The opening panel at the Dow Jones VentureWire Technology Showcase focused on the current state of the venture industry and on what firms will be focusing in the coming year.
Bill P. Tai, General Partner, Charles River Ventures opens with a very clear statement: today, he says, the situation is “tougher than we’ve seen in our investing lifetime.” Tai says companies that will show up in Charles River Ventures’ portfolios are those born in recession while 4-5 year-old companies will have to make a strong cultural adjustment. “It’s a set of mini rolling depressions happening all at once.” Says Tai. “ It’s bad.” But, on the positive side, Tai says there are opportunities going forward. It can be a good time for entrepreneurs and investors in funds. “If you look at the return on venture funds invested during recessions, those are the best returning vintage years of all funds.” Says Tai. The markets are bigger than they ever were, there’s greater availability of high quality people, and companies can operate at lower costs. And, based on what we’ve seen in the past 8 weeks alone, since the (in)famous Sequoia presentation went public, there are going to be far fewer competitors compared to past years. “We’re in a period where there’s going to be transformational businesses that can be formed and the ones that will see this through are going to survive.” Concludes Tai.
Basil Horangic, General Partner, North Bridge Venture Partners says things change by the week but it’s clear that there’s going to be less money. Most capital-intensive projects are going to have the hardest time raising funds. Those companies who launched in the last 6 months are the luckiest because they have cash for now. The tough ones, says Horangic, are the ones funded 12- 18 months ago and are already well into the cash they raised and have established a burn rates.
Average exists this year have been primarily for companies with 6-8 years in the market, says Horangic. It is a “self correcting problem” he points out. Those who “don’t have the stomach for this” will exit. I’ve been saying for a while that there’s definitely ‘fat’ to trim in the startup world. Lots of technologies that simply don’t make sense as their own business. “We’ll see both entrepreneurs and VCs existing the business.” Says Hoangic.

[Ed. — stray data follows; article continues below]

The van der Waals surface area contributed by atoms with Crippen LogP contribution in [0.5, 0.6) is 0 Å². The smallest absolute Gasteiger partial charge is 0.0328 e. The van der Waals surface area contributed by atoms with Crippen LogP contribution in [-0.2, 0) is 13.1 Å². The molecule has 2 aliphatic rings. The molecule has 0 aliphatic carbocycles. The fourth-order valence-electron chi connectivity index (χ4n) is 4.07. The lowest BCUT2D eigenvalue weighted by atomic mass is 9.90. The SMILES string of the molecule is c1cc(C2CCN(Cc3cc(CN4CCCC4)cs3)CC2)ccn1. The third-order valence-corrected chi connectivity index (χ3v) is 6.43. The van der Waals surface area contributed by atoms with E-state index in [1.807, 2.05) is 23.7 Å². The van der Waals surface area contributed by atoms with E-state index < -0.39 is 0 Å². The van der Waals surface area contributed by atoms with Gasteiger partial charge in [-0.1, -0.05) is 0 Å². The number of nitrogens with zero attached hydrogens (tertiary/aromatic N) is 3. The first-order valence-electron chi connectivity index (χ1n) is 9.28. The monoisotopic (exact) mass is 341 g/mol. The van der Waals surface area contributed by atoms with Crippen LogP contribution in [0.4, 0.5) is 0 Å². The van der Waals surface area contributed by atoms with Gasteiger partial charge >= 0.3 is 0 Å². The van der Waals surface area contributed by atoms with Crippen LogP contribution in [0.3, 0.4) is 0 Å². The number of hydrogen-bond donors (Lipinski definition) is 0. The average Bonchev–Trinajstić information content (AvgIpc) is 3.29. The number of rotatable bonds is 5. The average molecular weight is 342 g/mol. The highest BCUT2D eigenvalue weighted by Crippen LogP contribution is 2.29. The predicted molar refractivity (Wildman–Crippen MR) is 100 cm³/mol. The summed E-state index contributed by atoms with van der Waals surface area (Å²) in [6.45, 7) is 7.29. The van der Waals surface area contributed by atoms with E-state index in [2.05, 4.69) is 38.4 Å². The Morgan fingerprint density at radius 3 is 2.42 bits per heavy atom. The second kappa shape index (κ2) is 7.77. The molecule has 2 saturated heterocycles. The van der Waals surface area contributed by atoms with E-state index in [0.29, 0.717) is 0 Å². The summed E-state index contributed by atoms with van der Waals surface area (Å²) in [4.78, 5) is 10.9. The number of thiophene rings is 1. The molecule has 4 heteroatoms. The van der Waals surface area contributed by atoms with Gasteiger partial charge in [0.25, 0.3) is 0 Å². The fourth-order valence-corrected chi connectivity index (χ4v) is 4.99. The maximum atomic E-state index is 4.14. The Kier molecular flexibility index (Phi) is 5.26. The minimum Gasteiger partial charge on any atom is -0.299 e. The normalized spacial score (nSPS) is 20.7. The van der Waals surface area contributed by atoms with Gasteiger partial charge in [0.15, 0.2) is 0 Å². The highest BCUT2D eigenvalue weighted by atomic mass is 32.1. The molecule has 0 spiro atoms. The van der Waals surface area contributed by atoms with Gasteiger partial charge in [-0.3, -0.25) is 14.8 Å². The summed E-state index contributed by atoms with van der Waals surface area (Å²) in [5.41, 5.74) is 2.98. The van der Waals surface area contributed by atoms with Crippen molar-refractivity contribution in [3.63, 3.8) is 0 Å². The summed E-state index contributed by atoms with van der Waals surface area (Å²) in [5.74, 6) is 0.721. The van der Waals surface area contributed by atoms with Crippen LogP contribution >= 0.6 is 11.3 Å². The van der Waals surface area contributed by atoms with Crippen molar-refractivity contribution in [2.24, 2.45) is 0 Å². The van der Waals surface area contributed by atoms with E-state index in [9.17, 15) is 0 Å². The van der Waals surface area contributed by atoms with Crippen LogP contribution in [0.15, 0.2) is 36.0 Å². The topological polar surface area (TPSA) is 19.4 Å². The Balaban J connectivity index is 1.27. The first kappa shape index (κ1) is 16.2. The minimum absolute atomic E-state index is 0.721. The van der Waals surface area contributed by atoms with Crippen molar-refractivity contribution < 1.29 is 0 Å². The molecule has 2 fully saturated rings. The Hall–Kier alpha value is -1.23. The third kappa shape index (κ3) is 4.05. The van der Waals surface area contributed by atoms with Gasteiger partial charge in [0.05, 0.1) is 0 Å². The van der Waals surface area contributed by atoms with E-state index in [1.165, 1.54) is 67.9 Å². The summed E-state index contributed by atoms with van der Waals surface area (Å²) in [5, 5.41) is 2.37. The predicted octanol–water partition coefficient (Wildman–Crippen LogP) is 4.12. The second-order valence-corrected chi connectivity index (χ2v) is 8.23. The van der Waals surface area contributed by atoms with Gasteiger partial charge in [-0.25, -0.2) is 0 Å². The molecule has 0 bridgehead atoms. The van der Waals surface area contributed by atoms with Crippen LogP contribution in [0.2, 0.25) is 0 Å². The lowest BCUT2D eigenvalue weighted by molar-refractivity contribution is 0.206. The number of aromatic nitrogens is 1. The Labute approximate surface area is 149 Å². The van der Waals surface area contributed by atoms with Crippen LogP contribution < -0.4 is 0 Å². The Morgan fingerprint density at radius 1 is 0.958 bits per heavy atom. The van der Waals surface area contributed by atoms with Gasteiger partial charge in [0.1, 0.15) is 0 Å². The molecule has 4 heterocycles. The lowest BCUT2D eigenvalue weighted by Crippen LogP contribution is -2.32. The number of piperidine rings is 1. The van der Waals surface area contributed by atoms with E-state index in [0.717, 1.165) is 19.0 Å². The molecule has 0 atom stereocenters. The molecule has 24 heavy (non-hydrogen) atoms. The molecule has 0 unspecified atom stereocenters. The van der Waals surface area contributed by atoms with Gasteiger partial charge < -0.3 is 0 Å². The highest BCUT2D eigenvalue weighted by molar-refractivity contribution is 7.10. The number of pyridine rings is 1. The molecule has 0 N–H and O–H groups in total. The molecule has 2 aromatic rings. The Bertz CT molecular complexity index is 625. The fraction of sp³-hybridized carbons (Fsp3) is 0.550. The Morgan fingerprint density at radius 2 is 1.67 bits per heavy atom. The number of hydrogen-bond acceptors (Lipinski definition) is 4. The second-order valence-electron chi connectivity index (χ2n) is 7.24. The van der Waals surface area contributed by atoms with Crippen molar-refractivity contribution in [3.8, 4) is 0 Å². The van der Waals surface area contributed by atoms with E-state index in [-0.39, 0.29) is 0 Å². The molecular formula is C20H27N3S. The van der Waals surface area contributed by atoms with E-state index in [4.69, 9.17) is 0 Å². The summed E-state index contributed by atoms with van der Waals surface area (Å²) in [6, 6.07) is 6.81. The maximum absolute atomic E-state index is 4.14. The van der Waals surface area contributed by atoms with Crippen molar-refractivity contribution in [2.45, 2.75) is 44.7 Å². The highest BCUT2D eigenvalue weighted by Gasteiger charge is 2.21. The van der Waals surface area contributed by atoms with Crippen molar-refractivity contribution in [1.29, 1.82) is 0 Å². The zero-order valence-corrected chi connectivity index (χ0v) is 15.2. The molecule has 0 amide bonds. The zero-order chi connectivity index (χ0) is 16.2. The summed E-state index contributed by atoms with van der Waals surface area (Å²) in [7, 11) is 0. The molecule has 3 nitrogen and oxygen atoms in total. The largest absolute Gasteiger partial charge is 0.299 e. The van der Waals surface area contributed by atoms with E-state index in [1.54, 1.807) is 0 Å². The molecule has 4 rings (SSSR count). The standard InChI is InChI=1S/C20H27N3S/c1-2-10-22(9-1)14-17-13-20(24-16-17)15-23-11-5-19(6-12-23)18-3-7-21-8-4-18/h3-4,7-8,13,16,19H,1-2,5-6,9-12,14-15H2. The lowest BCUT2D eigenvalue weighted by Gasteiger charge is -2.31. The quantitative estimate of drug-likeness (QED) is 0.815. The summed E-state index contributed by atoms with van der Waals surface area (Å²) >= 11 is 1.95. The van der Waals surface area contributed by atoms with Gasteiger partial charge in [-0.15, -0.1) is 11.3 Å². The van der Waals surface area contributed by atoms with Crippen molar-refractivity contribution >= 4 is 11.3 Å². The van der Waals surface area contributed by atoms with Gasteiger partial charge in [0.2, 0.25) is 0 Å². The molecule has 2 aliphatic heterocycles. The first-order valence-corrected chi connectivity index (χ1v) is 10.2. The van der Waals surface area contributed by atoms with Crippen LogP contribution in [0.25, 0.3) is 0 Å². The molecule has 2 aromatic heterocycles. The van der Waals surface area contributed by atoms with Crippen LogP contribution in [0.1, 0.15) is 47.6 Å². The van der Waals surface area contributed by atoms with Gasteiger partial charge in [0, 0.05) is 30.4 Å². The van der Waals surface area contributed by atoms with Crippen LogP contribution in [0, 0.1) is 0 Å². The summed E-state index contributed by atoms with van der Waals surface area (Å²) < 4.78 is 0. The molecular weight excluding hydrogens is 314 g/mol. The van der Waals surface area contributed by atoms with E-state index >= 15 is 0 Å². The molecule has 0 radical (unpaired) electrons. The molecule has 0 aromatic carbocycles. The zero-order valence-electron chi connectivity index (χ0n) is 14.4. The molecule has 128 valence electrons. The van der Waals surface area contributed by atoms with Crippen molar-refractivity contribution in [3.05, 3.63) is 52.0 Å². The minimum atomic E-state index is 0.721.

David Cowan, Managing Partner, Bessemer Venture Partners agrees that there’s going to be less money available. “As we make tradeoff between cash and growth, we tell them they need to move much more toward cash than growth,” warns Cowan. This can be discouraging because companies are used to drive toward growth, but what will drive equity value in a year from now is whether you are buyer or seller. Foundations who are cash-flow-even will be able to use stock to buy other companies at attractive valuations. Those who have to sell will have to settle for the lower valuation. The value of your equity will be determined by which one of these roles the company will be playing. For some companies it won’t be an option; for those with flexibility, Bessemer will encourage them to focus on cost. “That’ll drive a lot of buying decisions.” Cowan says. He adds that they are advising companies to spend less time worrying about what competitors will do around features and more on cost because competitor are just as cash constrained and are just as likely to cut down on feature enhancements.
Bessemer will be looking at companies who engage in highly efficient capital, have equity value out of high IP projects, focus on enabling technologies, and on cost reduction.
John DiFucci, Managing Director, JP Morgan says he is focusing on software in the public sector. “From an investor’s perspective we assume the worst and go from there.” He says. DiFucci is looking at Software or models like software. “Software is unique,” he says. The upfront license fee and maintenance fee provide a steady stream of revenue. And because most software companies focus on corporate offerings, it’s unlikely they’d see a decline in license renewals. In fact, he says, even in the worst economic downturns after 9/11 companies continued to spend on maintenance fees. They haven’t declined in years. This approach helps investors mitigating risk through a guaranteed maintenance stream.
Mark Mahaney, Analyst, Citi says display advertising can go negative and Search advertising may grow in low double digits, particularity in search and retail. The bar for a company in the internet space to go public, says Mahaney, is exceptionally high but, he cautions, it doesn’t mean someone can’t break through it. Mahaney says 1% growth in commerce, 5-6% growth in Travel speak volumes about lack of innovation in the internet space.
What will VCs forces on now?
Basil Horangic highlights social networks and virtual worlds. He says there are a number of companies that are doing very well in that space (names not made public). “ There are real companies that are ramping fast. We’re seeing a lot of innovation at the lower end of the stack.” Horangic also points to developments in the energy market, medical devices, and medical imaging.
David Cowan says his firm will invest in consumer internet. “There are still great opportunities for success,” says Cowan. “Even if entire markets come down 20% in size due to decline in consumer spending, companies still look at phenomenal growth rate.” Essentially, Barry points out to the overinflated valuations we’ve seen in the past 2-4 years—the ceiling is still high even if it’s lower than it used to be. Venture firms are structured to invest in companies that take that long to see exists—5-7 years is an expected duration for growth. Cowan says he anticipates greater focus on international investments: startups in India, Europe and elsewhere may make for much more attractive investments in this climate. Not to mention the number of new consumers and businesses in these emerging economies they will be serving.